22nd Mar 2011, 09:10 AM #1
is it ok to use dc inverter welders with a generator?
Hi, just wondering if running a cigweld 130 dc inverter welder off a generator will harm the electronics of the welding unit? Cheers
22nd Mar 2011 09:10 AM # ADSGoogle Adsense Advertisement
- Join Date
- Advertising world
22nd Mar 2011, 06:17 PM #2
My thoughts on this are that it would very much depend upon matching the capacity of the generator to the draw by welding machine.
A person with an electrical background is much better suited to answer this but for something like a 130 amp welding machine maywell need something like a 4 kilowatt generator to drive it.
22nd Mar 2011, 06:42 PM #3
Genset use for inverter welder
You can use genset to power a welder if you adhere to three fundamental rules.
1. You must ensure it has an A.V.R. , this is an automatic voltage regulator and is used to maintain a steady output voltage especially when the load varies constantly. i.e you strike and arc, it loads up then you break the arc and it unloads. Avoid self exciting alterntors......Kabm.
2. The genset must have sufficient capacity to provide power for the welder, have overhead for power factor most notably a lagging current caused by inductive load and further overhead to allow for efficiency losses. Basically for a machine that can deliver 130 amps output for arc welding you would consider 4.5Kva capacity as the absolute minimum. I would reccommend seeking advice from BOC as to their reccomended size.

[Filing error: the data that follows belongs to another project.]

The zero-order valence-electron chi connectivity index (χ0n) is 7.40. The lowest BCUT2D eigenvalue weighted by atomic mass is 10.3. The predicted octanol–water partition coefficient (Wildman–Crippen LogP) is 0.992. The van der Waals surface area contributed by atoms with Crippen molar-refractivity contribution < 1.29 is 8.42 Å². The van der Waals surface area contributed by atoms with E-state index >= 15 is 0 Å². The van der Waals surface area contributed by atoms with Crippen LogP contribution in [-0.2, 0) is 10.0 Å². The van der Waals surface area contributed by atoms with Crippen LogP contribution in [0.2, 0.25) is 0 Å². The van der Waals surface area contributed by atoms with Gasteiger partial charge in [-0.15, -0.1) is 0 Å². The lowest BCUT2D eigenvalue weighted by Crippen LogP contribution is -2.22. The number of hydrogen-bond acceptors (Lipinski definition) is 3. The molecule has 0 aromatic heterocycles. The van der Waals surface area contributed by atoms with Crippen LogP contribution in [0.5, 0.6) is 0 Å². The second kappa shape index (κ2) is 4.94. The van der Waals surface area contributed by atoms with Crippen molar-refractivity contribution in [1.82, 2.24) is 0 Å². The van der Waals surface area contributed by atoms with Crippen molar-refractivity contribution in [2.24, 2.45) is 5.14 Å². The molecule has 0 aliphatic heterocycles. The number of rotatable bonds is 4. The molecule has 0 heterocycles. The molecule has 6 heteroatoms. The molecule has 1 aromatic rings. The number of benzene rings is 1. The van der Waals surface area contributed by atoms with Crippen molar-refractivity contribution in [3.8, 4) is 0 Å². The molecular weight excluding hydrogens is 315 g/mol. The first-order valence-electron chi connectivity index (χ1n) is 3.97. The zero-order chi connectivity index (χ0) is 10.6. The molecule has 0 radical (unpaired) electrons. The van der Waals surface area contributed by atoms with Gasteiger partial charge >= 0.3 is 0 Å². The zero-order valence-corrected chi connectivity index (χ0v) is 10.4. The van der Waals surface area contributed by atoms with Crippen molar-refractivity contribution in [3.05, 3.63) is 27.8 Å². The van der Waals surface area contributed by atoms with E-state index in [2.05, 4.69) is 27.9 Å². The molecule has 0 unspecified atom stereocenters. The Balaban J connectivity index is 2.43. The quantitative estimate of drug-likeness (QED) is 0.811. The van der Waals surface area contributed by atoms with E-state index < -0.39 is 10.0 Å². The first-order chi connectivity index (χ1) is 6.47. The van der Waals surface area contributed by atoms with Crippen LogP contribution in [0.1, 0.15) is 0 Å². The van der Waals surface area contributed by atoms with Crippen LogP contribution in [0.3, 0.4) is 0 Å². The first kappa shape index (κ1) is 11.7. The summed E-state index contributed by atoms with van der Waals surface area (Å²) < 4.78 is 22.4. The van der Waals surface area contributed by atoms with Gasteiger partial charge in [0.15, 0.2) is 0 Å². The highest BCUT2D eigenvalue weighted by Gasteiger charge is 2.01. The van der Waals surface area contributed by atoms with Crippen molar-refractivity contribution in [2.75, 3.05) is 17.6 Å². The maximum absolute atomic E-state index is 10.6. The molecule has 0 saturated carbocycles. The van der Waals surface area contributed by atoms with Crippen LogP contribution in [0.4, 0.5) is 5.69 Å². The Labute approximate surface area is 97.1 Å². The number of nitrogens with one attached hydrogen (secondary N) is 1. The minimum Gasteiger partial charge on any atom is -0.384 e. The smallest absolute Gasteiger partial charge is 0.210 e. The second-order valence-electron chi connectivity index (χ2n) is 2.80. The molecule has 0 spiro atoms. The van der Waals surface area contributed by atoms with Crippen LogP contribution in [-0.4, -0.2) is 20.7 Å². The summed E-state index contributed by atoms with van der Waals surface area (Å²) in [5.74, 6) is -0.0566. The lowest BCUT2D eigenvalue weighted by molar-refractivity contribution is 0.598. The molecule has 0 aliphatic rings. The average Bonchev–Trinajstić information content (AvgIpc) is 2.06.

3. If you are going to use an extension lead ensure it has 2.5mm^2 (2.5 square millimetres) cross sectional area of copper within the conductors to avoid voltage drop. Most likely you would need to make one as the 15 amp leads from the big hardware chains contain 1.2mm^2 conductors.
Last edited by inverter_weld; 22nd Mar 2011 at 06:44 PM. Reason: correct my spelling - fat finger typist syndrome
22nd Mar 2011, 07:02 PM #4
A while back I tried out my BOC Smootharc 130 inverter on a cheap-arsed 2kVA Bunnings generator - with a careful strike I was able to weld at about 80-90A.
I've got to say I never considered whether it was bad for the welder - I've always regarded inverter-style machines (or any switching power supply really) to be highly tolerant of variations in input voltage.
22nd Mar 2011, 09:07 PM #5
It appears as though the minimum recommended generator size is 6kVA. This size would allow the use of 'brushless' generators (poor voltage regulation & poor output waveform).
See the below image, which comes from http://apac.thermadyne.com/IM-Upload...29%20Final.pdf“I do not think there is any thrill that can go through the human heart like that felt by the inventor as he sees some creation of the brain unfolding to success... Such emotions make a man forget food, sleep, friends, love, everything.” - Nikola Tesla.
By Brigalow in forum GENERAL & SMALL MACHINERYReplies: 11Last Post: 1st Oct 2009, 07:07 PM
By cadeuceus in forum WOODWORK - GENERALReplies: 3Last Post: 20th Sep 2009, 04:12 PM
QUEENSLAND 5kva generator.By weisyboy in forum MISCELLANEOUSReplies: 0Last Post: 16th Sep 2009, 08:09 PM
By timbo123 in forum METALWORK FORUMReplies: 5Last Post: 24th Aug 2006, 12:20 AM